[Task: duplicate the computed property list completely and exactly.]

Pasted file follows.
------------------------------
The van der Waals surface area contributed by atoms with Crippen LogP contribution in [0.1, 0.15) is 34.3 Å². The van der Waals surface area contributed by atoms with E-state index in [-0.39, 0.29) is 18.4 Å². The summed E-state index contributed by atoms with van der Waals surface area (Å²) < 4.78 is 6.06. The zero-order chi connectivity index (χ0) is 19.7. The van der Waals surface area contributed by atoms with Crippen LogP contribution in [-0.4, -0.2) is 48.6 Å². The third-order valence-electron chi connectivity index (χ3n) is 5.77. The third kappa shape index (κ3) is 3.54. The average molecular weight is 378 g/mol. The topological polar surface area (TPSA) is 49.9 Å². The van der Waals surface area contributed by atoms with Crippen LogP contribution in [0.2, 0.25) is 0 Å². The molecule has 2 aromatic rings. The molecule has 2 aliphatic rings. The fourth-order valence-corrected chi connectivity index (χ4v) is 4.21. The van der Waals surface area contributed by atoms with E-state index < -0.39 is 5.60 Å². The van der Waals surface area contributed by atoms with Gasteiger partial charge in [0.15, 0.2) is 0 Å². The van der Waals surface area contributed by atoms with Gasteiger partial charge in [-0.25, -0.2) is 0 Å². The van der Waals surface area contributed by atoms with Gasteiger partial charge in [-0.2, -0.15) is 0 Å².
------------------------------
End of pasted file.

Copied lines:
The van der Waals surface area contributed by atoms with Crippen LogP contribution in [0.1, 0.15) is 34.3 Å². The van der Waals surface area contributed by atoms with E-state index in [-0.39, 0.29) is 18.4 Å². The summed E-state index contributed by atoms with van der Waals surface area (Å²) < 4.78 is 6.06. The zero-order chi connectivity index (χ0) is 19.7. The van der Waals surface area contributed by atoms with Crippen LogP contribution in [-0.4, -0.2) is 48.6 Å². The third-order valence-electron chi connectivity index (χ3n) is 5.77. The third kappa shape index (κ3) is 3.54. The average molecular weight is 378 g/mol. The topological polar surface area (TPSA) is 49.9 Å². The van der Waals surface area contributed by atoms with Crippen LogP contribution in [0.2, 0.25) is 0 Å². The molecule has 2 aromatic rings. The molecule has 2 aliphatic rings. The fourth-order valence-corrected chi connectivity index (χ4v) is 4.21. The van der Waals surface area contributed by atoms with E-state index < -0.39 is 5.60 Å². The van der Waals surface area contributed by atoms with Gasteiger partial charge in [0.15, 0.2) is 0 Å². The van der Waals surface area contributed by atoms with Gasteiger partial charge in [-0.25, -0.2) is 0 Å². The van der Waals surface area contributed by atoms with Gasteiger partial charge in [-0.2, -0.15) is 0 Å².